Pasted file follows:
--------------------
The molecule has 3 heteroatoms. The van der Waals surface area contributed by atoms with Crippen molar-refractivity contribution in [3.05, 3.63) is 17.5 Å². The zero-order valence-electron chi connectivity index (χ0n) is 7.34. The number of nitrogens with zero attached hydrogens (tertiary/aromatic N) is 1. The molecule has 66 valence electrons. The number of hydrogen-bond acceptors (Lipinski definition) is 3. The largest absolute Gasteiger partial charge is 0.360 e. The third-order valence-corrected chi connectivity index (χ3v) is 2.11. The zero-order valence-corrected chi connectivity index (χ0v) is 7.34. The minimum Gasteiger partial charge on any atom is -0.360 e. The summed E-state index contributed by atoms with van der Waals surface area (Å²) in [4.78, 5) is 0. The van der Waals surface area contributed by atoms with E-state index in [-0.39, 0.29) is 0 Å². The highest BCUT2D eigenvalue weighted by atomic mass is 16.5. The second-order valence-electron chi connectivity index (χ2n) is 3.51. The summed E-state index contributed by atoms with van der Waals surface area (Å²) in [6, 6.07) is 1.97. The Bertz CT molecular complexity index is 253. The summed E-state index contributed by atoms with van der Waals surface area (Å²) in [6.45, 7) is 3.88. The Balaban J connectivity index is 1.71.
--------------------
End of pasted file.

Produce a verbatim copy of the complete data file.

The molecule has 3 heteroatoms. The van der Waals surface area contributed by atoms with Crippen molar-refractivity contribution in [3.05, 3.63) is 17.5 Å². The zero-order valence-electron chi connectivity index (χ0n) is 7.34. The number of nitrogens with zero attached hydrogens (tertiary/aromatic N) is 1. The molecule has 66 valence electrons. The number of hydrogen-bond acceptors (Lipinski definition) is 3. The largest absolute Gasteiger partial charge is 0.360 e. The third-order valence-corrected chi connectivity index (χ3v) is 2.11. The zero-order valence-corrected chi connectivity index (χ0v) is 7.34. The minimum Gasteiger partial charge on any atom is -0.360 e. The summed E-state index contributed by atoms with van der Waals surface area (Å²) in [4.78, 5) is 0. The van der Waals surface area contributed by atoms with E-state index in [-0.39, 0.29) is 0 Å². The highest BCUT2D eigenvalue weighted by atomic mass is 16.5. The second-order valence-electron chi connectivity index (χ2n) is 3.51. The summed E-state index contributed by atoms with van der Waals surface area (Å²) in [6, 6.07) is 1.97. The Bertz CT molecular complexity index is 253. The summed E-state index contributed by atoms with van der Waals surface area (Å²) in [6.45, 7) is 3.88. The Balaban J connectivity index is 1.71.